17. Active-imaging-based underwater navigation

    NASA Astrophysics Data System (ADS)

    Monnin, David; Schmitt, Gwenaël.; Fischer, Colin; Laurenzis, Martin; Christnacher, Frank

    2015-10-01

    Global navigation satellite systems (GNSS) are widely used for the localization and the navigation of unmanned and remotely operated vehicles (ROV). In contrast to ground or aerial vehicles, GNSS cannot be employed for autonomous underwater vehicles (AUV) without the use of a communication link to the water surface, since satellite signals cannot be received underwater. However, underwater autonomous navigation is still possible using self-localization methods which determines the relative location of an AUV with respect to a reference location using inertial measurement units (IMU), depth sensors and even sometimes radar or sonar imaging. As an alternative or a complementary solution to common underwater reckoning techniques, we present the first results of a feasibility study of an active-imaging-based localization method which uses a range-gated active-imaging system and can yield radiometric and odometric information even in turbid water.

  18. A Theory-Based Comparison of the Reliabilities of Fixed-Length and Trials-to-Criterion Scoring of Physical Education Skills Tests.

    ERIC Educational Resources Information Center

    Feldt, Leonard S.; Spray, Judith A.

    1983-01-01

    The reliabilities of two types of measurement plans were compared across six hypothetical distributions of true scores or abilities. The measurement plans were: (1) fixed-length, where the number of trials for all examinees is set in advance; and (2) trials-to-criterion, where examinees must keep trying until they complete a given number of trials…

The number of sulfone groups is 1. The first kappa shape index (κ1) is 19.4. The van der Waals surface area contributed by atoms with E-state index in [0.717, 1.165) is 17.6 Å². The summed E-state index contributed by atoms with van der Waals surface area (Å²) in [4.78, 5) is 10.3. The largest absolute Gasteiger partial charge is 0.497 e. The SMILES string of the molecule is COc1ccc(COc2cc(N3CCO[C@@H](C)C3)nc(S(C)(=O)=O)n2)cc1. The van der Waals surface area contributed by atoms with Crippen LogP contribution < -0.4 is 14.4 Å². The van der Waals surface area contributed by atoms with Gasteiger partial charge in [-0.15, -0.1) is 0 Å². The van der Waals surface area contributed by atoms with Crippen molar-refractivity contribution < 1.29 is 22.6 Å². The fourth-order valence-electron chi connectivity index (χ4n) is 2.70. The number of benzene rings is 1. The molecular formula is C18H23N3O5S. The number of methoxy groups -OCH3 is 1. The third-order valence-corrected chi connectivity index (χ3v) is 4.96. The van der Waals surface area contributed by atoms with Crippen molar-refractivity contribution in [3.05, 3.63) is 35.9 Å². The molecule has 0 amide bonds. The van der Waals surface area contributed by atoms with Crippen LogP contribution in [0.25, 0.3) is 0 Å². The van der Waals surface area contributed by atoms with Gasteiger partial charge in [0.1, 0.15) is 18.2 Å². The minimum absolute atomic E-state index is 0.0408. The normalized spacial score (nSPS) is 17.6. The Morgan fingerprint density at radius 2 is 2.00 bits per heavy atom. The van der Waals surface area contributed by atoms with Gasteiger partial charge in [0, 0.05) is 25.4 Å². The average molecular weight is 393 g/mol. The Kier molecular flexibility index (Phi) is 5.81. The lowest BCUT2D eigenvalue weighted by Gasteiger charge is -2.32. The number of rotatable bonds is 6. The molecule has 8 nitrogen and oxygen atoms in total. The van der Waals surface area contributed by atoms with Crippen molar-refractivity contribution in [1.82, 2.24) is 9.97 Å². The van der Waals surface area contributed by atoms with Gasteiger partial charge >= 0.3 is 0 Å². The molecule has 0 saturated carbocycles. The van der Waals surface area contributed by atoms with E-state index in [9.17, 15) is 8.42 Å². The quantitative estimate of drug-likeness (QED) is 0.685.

19. A Comparative Study of the Louisiana Graduation Exit Exam Science Scores and Student Achievement Based on Block, Modified Block, and Traditional Bell Schedules

    ERIC Educational Resources Information Center

    Buczala, Deanna Marie

    2010-01-01

    The purpose of this study was to investigate the relationships among bell schedules, GEE 21 science scores, and cumulative GPAs. Factors under consideration included teacher perspective, gender, ethnicity and students' at-risk status. The researcher collected data from the Louisiana Department of Education (LDE) targeting seven schools for three…

  20. Genetic predisposition to coronary heart disease and stroke using an additive genetic risk score: a population-based study in Greece

    Technology Transfer Automated Retrieval System (TEKTRAN)

    Objective: To determine the extent to which the risk for incident coronary heart disease (CHD) increases in relation to a genetic risk score (GRS) that additively integrates the influence of high-risk alleles in nine documented single nucleotide polymorphisms (SNPs) for CHD, and to examine whether t...

  1. A comparative study of the Louisiana Graduation Exit Exam science scores and student achievement based on block, modified block, and traditional bell schedules

    NASA Astrophysics Data System (ADS)

    Buczala, Deanna Marie